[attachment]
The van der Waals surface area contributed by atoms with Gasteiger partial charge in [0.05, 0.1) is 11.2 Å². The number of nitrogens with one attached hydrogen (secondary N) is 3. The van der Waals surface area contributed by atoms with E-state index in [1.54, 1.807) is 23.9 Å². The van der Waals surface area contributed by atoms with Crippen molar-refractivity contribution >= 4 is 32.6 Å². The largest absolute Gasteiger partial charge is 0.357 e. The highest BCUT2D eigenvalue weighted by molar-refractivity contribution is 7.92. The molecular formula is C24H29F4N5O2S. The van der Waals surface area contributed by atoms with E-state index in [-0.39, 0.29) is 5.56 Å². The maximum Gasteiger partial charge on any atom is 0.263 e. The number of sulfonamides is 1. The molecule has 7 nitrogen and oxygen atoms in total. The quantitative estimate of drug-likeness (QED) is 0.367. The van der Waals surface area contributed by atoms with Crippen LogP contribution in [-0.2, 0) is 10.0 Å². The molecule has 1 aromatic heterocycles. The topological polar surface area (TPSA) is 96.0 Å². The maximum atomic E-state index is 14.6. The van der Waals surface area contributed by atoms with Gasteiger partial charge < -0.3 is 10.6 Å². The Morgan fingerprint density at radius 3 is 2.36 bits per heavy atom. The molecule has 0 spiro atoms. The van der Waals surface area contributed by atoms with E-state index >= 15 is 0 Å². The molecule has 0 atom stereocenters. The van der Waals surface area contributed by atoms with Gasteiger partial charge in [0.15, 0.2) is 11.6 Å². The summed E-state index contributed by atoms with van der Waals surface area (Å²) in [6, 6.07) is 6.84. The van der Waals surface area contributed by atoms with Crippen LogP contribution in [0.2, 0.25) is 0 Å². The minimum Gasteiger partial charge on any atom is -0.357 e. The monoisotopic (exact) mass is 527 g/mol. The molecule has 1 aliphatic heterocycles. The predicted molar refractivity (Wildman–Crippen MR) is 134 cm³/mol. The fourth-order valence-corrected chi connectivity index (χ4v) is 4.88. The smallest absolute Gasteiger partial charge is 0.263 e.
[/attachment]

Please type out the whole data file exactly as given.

The van der Waals surface area contributed by atoms with Gasteiger partial charge in [0.05, 0.1) is 11.2 Å². The number of nitrogens with one attached hydrogen (secondary N) is 3. The van der Waals surface area contributed by atoms with E-state index in [1.54, 1.807) is 23.9 Å². The van der Waals surface area contributed by atoms with Crippen molar-refractivity contribution >= 4 is 32.6 Å². The largest absolute Gasteiger partial charge is 0.357 e. The highest BCUT2D eigenvalue weighted by molar-refractivity contribution is 7.92. The molecular formula is C24H29F4N5O2S. The van der Waals surface area contributed by atoms with E-state index in [-0.39, 0.29) is 5.56 Å². The maximum Gasteiger partial charge on any atom is 0.263 e. The number of sulfonamides is 1. The molecule has 7 nitrogen and oxygen atoms in total. The quantitative estimate of drug-likeness (QED) is 0.367. The van der Waals surface area contributed by atoms with Crippen LogP contribution in [-0.2, 0) is 10.0 Å². The molecule has 1 aromatic heterocycles. The topological polar surface area (TPSA) is 96.0 Å². The maximum atomic E-state index is 14.6. The van der Waals surface area contributed by atoms with Gasteiger partial charge < -0.3 is 10.6 Å². The Morgan fingerprint density at radius 3 is 2.36 bits per heavy atom. The molecule has 0 spiro atoms. The van der Waals surface area contributed by atoms with E-state index >= 15 is 0 Å². The molecule has 0 atom stereocenters. The van der Waals surface area contributed by atoms with Gasteiger partial charge in [0.15, 0.2) is 11.6 Å². The summed E-state index contributed by atoms with van der Waals surface area (Å²) in [6, 6.07) is 6.84. The van der Waals surface area contributed by atoms with Crippen LogP contribution in [0.2, 0.25) is 0 Å². The minimum Gasteiger partial charge on any atom is -0.357 e. The monoisotopic (exact) mass is 527 g/mol. The molecule has 1 aliphatic heterocycles. The predicted molar refractivity (Wildman–Crippen MR) is 134 cm³/mol. The fourth-order valence-corrected chi connectivity index (χ4v) is 4.88. The smallest absolute Gasteiger partial charge is 0.263 e.